Dr VP Nair, Singapore
I am equally saddened to know the death of Sir John Crofton, one of the greatest UK physicians of the 20th century and one of the most eminent Presidents of RCP. I had the opportunity to learn from him many years ago. My condolences to the family of Sir John Crofton. Dr Dinesh Nair MRCP also sends his condolences.
Dr Mileham Hayes, Queensland, Australia
As we all have experienced the somewhat spooky coincidence of thinking about a patient or someone long distanced that you wonder 'how they are going' only to have them turn up or someone inform you as to their status. I have not thought about Sir John Crofton for some 40 years until last week when I was cleaning out some medical books and wondered how he and Dr Douglas (Crofton and Douglas) were. One of them was kind enough to lend me his cricket boots which unfortunately caused the fracture of the nasal bones of Edinburgh's only on-call ENT Registrar that weekend (it was a 'Bouncer' from me but John's boots helped).
Ah well - the way of all flesh. He was a charming gentleman and 40 odd years have not dimmed my appreciation of both his kindness and his help in trying to inculcate some basics into this rather dull brain.
I am saddened but I thank you for the news.
Prof AC Patowary, Guwahati, India
I was shocked to hear the sad demise of Prof. Crofton. He was my teacher when I was a student in Edinburgh in 1960s
Dr Alastair MacGilchrist, Edinburgh
I, and more particularly my wife Jean, were sorry to learn of Sir John's death. I know how much you admired him. I only met him personally a couple of times (in the early days of the College's moves to reduce alcohol harm), but after Gordon's Leitch’s death he made a point of visiting Jean regularly for several years. Clearly a remarkable figure at a personal as well as an international level.
Prof Gobindram Arjundas, Chennai, India
I am saddened to hear about demise of Prof Crofton. I received my FRCPEd. scroll from him at a specially arranged occasion since I could not come during convocation. During his presidentship he visited Chennai known as Madras when he unfortunately had an acute cardiac problem, which resolved well with treatment here at Madras medical college hospital.
May his soul rest in peace.
Dr Florence Wang, Kuala Lumpur, Malaysia
Very sad as I have sat at his feet and learnt much from him. He has left a great legacy
Dr Ian Kunkler, Edinburgh
Sir John's enormous impact on improving services for the care of patients and multisdisciplinary approach are a testimony to all the great hallmarks of medical leadership. Are there thoughts of raising funding for an endowed College lecture and medal (perhaps biennial) for a physician whose work has had national or international impact on any branch of medicine in Sir John's memory.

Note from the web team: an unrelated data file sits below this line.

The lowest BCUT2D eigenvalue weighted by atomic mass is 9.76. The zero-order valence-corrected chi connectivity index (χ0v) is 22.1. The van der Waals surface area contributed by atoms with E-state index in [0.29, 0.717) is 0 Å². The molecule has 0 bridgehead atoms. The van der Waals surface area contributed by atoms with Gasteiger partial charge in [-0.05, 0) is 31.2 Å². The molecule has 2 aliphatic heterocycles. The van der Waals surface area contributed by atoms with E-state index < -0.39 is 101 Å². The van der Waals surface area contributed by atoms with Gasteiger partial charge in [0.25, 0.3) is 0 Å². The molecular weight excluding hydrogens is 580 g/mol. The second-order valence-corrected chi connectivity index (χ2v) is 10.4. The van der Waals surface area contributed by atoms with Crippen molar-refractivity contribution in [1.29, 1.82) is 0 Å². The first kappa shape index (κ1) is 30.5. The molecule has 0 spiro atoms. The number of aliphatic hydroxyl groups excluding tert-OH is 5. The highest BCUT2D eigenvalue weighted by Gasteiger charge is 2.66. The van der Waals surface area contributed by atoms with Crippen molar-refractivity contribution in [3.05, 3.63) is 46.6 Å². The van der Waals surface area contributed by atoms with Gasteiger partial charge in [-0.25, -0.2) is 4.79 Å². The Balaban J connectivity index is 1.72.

Dr Ismail Merican, Kuala Lumpur, Malaysia
Sorry to hear of the demise of Prof Crofton. We all benefited from his great book.
Warren L. Ogborne, New South Wales, Australia
A great man has left our midst. Prof. Crofton examined me for my MRCPE. His conduct as an examiner was exemplary & his contribution to medicine & the pursuit of knowledge enormous. I have admired him from a distance ever since meeting him in 1962
Prof Akram Hossain, Dinajur, Bangladesh
I remember Sir John Crofton who visited Dhaka Medical College, Bangladesh when I was a medical student. He was really a very successful physician with lots of contributions for humanity
Prof Joash R. Aluoch, Maseno, Ken
Please accept my condolences to the College regarding the death of Sir John Crofton.
We wish that such a person (and all of us) could live forever.
Prof Sultan Mahmood, Peshawar, Pakistan
On behalf of my colleagues and myself, I convey deep condolences on the very sad demise of Sir John Crofton which is a great loss indeed to physicians all over the world. The medical profession will continue to benefit from his pioneer publications. May Allah gives strength to his bereaved family to bear the grief.
Dr Ashok Panagariy
I am shocked to learn about Sir John Crofton. He visited my institution in the early 80s and I was his host. As Director of SMS Medical College University Hospital I send my condolences
Dr Michael George, Barnstaple, England
Having spent three years as a senior registrar at the city Hospital in 1968-71 I have very fond memories of Sir John Crofton. He was a great teacher and a delightful and humble man to work under. I treasure his inscription in the first edition of Respiratory Diseases which came out while I was at the City Hospital. Many others, I am sure, will also wish to add their tributes to one of the worlds great and farseeing Physicians.